However, with most countries now attempting widespread implementation of sustainable forest management, ITTO is optimistic that progress will increase in the coming years. The report makes three recommendations to help quicken the pace of progress:

This report adds considerably to the understanding and knowledge of the status of management in tropical forests and provides a basis for informed debate on how best to encourage further progress. It is available on ITTO’s Web site:

Woodcarving: impact on livelihoods, economies and resources

Carving out a future: forests, livelihoods and the international woodcarving trade.
A. Cunningham, B. Belcher & B. Campbell, eds. 2005. London, UK, Earthscan. ISBN 1-84407-045-X.

When international travellers buy handmade woodcarvings as souvenirs or gifts, few are aware of the social and environmental reality behind such objects; the woodcarving trade exerts severe pressures on both the producers and the natural environment from which the wood is sourced. The editors of Carving out a future: forests, livelihoods and the international woodcarving trade aim to tackle this unawareness by presenting a study of the craft’s cultural and economic contributions to livelihoods around the world, as well as the consequences on the environment of providing the material necessary for the trade.

The book is the first of its kind. Although a number of organizations – including the World Wide Fund for Nature (WWF), the United Nations Educational, Scientific and Cultural Organization (UNESCO) and the Center for International Forestry Research (CIFOR) – have supported studies on woodcarving for over a decade, this is the first comprehensive book on the subject, bringing together the work of nearly 50 contributors. The 16 chapters cover a range of issues as well as diverse geographical regions.

Chapters 1 and 2 offer an introduction and overview of the history, culture and traditions of woodcarving. They examine wood supply and conservation as well as carvers’ preferences for different types of wood, regional differences and distinct characteristics. They also explore the changes and innovation in the market and future trends. Several chapters tell about the craft in African countries, describing, for example, the wooden giraffes of Kenya, the drums of Uganda and the Makonde African blackwood carving movement of Mozambique, among others. Another chapter focuses on carvers, conservation and certification in India, while yet another looks at the trade in Bali, Indonesia. There is also a chapter on Aboriginal woodcarvers in Australia. Two chapters examine the Mexican contribution to the world of woodcarving.

The final chapters explore the more institutional aspects of the trade. Chapter 13, for example, examines the role of woodcarving in livelihoods, comparing and contrasting a number of case studies on woodcarving with cases of various non-wood forest products. Chapter 14 delves into the ecological impacts of woodcarving, noting why carvers prefer certain species and examining the responses to scarcity of materials. Chapter 15 examines certification and its benefits, focusing on the Kenyan market. The concluding chapter considers the future of woodcarving and the steps that need to be taken to ensure that skilled artisans in developing countries get a fair economic return from the trade, and that the craft lives on in an environmentally sound way.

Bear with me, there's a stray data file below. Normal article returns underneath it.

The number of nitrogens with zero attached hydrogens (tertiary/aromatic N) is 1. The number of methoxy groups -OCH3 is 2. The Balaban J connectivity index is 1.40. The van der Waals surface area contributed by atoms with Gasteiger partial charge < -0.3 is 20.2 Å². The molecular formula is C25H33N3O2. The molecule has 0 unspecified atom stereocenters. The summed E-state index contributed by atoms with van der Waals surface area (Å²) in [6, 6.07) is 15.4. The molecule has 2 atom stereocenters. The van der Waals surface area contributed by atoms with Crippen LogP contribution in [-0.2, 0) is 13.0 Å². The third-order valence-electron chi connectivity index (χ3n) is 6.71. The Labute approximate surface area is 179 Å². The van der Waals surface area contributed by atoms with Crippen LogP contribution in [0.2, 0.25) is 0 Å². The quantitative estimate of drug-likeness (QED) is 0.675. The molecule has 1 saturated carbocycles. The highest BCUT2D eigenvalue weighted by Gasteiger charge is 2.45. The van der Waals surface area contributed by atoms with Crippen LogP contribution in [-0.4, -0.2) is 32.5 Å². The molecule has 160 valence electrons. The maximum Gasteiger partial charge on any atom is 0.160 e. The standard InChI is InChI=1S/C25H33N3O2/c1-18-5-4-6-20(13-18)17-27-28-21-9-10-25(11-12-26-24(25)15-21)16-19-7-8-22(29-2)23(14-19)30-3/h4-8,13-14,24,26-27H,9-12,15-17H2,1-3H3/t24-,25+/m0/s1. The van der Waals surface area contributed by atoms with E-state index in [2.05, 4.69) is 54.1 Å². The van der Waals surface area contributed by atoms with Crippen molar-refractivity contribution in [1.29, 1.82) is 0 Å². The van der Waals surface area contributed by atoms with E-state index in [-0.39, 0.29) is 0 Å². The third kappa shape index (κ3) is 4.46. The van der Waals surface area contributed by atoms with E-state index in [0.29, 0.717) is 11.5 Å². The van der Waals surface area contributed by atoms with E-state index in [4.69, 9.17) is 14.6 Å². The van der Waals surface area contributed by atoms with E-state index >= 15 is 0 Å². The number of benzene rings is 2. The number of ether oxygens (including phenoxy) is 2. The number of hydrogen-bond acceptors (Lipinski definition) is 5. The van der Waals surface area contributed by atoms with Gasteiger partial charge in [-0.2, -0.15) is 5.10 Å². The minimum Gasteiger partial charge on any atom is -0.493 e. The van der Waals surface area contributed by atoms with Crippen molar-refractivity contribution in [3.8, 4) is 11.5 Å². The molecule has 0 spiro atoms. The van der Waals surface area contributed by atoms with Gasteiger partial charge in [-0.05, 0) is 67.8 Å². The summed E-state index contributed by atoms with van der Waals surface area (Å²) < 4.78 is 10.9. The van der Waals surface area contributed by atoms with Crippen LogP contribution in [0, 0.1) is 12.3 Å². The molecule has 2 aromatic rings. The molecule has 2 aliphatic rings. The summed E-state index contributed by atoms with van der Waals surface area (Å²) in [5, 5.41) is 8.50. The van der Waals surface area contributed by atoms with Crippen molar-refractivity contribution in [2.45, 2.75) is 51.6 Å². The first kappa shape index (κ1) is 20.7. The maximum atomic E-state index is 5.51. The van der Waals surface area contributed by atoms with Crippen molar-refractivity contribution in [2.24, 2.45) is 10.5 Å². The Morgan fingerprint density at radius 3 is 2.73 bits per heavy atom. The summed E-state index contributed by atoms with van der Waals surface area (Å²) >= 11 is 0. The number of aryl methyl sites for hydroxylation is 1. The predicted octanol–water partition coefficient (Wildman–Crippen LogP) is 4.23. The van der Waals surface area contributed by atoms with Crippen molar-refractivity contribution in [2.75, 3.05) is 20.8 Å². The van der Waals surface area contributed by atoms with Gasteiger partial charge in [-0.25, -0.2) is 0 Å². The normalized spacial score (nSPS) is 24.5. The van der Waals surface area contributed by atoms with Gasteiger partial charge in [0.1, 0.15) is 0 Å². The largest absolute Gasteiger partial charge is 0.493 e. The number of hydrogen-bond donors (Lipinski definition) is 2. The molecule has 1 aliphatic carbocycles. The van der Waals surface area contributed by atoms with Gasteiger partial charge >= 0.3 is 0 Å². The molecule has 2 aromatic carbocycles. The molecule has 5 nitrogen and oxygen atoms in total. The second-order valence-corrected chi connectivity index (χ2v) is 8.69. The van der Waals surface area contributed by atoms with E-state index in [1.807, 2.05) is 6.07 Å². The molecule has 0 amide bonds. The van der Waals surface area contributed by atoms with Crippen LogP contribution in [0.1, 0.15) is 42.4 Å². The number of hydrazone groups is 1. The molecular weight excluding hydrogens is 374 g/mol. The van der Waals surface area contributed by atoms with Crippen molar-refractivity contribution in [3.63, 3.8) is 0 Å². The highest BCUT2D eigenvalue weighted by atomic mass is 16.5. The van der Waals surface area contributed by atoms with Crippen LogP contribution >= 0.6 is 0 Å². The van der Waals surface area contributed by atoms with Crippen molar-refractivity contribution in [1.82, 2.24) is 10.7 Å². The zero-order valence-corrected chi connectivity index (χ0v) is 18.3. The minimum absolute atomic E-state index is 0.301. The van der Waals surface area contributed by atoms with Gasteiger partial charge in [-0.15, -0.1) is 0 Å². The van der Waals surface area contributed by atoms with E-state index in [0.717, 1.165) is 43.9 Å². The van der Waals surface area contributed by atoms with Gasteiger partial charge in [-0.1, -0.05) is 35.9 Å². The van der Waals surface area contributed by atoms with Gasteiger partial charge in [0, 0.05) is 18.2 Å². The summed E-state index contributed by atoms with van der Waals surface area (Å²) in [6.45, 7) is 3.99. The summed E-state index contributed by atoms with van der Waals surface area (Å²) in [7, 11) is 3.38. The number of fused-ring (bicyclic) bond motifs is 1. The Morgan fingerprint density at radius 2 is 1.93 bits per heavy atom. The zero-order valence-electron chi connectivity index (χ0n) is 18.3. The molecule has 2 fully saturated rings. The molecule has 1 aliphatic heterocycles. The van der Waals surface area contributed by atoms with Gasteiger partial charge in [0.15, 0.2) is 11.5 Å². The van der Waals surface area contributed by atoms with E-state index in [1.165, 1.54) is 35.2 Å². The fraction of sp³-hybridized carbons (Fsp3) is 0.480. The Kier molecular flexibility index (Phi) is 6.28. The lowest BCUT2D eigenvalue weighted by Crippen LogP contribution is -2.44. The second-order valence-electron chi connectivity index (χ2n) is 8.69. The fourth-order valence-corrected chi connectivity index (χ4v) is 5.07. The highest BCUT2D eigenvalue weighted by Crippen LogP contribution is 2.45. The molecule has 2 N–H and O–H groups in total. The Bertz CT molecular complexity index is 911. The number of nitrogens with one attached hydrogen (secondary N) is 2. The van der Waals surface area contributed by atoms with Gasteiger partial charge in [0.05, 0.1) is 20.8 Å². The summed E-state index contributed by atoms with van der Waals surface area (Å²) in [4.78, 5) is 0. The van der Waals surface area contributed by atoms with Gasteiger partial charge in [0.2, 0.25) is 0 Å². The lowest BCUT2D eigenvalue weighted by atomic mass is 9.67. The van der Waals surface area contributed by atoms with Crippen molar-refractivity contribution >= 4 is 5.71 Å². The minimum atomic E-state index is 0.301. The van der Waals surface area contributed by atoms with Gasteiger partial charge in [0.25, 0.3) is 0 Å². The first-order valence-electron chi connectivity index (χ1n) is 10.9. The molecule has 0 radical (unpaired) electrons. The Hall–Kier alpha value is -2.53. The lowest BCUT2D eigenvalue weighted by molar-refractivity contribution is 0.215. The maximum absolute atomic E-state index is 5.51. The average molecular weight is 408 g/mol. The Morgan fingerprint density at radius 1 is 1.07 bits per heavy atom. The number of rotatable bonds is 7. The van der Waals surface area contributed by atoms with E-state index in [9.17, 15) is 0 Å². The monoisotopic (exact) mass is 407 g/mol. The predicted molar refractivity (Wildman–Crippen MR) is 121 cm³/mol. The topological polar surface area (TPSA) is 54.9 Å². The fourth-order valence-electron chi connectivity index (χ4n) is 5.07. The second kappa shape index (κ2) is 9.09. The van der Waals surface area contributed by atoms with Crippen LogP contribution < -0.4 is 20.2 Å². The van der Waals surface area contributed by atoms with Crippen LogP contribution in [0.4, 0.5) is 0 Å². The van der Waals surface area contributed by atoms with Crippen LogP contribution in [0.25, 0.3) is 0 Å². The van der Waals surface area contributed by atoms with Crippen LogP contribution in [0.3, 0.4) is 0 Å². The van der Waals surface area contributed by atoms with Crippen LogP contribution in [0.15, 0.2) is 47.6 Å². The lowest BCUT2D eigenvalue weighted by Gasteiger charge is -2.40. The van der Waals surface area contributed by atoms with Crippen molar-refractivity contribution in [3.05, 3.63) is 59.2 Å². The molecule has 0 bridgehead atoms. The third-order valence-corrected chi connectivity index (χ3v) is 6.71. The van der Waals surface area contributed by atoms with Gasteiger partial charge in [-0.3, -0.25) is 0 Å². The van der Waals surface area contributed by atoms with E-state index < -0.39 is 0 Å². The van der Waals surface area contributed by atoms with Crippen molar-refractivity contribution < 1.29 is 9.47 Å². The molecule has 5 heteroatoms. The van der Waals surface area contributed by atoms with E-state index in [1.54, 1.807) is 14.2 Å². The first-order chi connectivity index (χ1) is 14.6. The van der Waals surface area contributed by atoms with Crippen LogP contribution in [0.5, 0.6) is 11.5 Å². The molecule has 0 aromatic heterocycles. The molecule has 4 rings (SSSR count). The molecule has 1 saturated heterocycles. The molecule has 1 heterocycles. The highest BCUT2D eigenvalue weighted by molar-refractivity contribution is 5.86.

Richly illustrated, this book will be as interesting for anthropologists and general readers as for foresters.

Prospects for genetically modified trees

Landscapes, genomics and transgenic conifers. C.G. Williams, ed. 2006. Managing Forest Ecosystems 9. Dordrecht, the Netherlands, Springer. ISBN 1-4020-3868-2.

Genetically modified organisms have been a source of controversy since their initial appearance. Now that transgenic forests are a possibility, debate has been sparked over pros and cons regarding such plantations. Many people have concerns about genetically modified vegetables, but in reality transgenic forest trees and food crops have more differences than similarities. The controversy surrounding the field may eclipse potential advantages of forest biotechnology.

Landscapes, genomics and transgenic conifers
aims to open a dialogue on the subject by presenting both benefits and risks of forest biotechnology. With five sections consisting of 14 chapters by 31 authors working in North and South America, Europe and Africa, it presents a cross-disciplinary approach designed for everyone from policy experts and life scientists to writers and social activists. The final product is an attempt to reverse the alienation of the general public from the subject as well as to provide content for science-based deliberations about it.

The discussion is narrowed to conifers because of their profound economic impact on the wood supply in developed countries, where most of the research in this field is carried out. The first section presents an overview of transgenic conifer plantations, broaching subjects such as public policy, natural resources management and forest biology and history. This section also examines arguments as to whether the commercialization of transgenic conifers would do more harm or good, leading to the conclusion that the risks and benefits of such plantations have not yet been analysed enough.

The next two sections expand on research in conifer genomics and ecology, examining the potential interface between transgenic conifer plantations and less managed ecosystems. Also highlighted is the movement of transgenic pollen and seeds in the landscape, which is the main deterrent to commercial-scale use of transgenic forest trees. Finally, Section IV presents scenarios for the adoption of the technology from an economic point of view, and Section V considers the status of regulatory oversight of transgenic forest trees in Canada and the United States.

Including a lexicon of scientific terms frequently used in reference to transgenic conifers, this book will prove to be a useful reference for those wishing to acquaint themselves with the field of transgenic forest trees, or to increase their knowledge on the subject.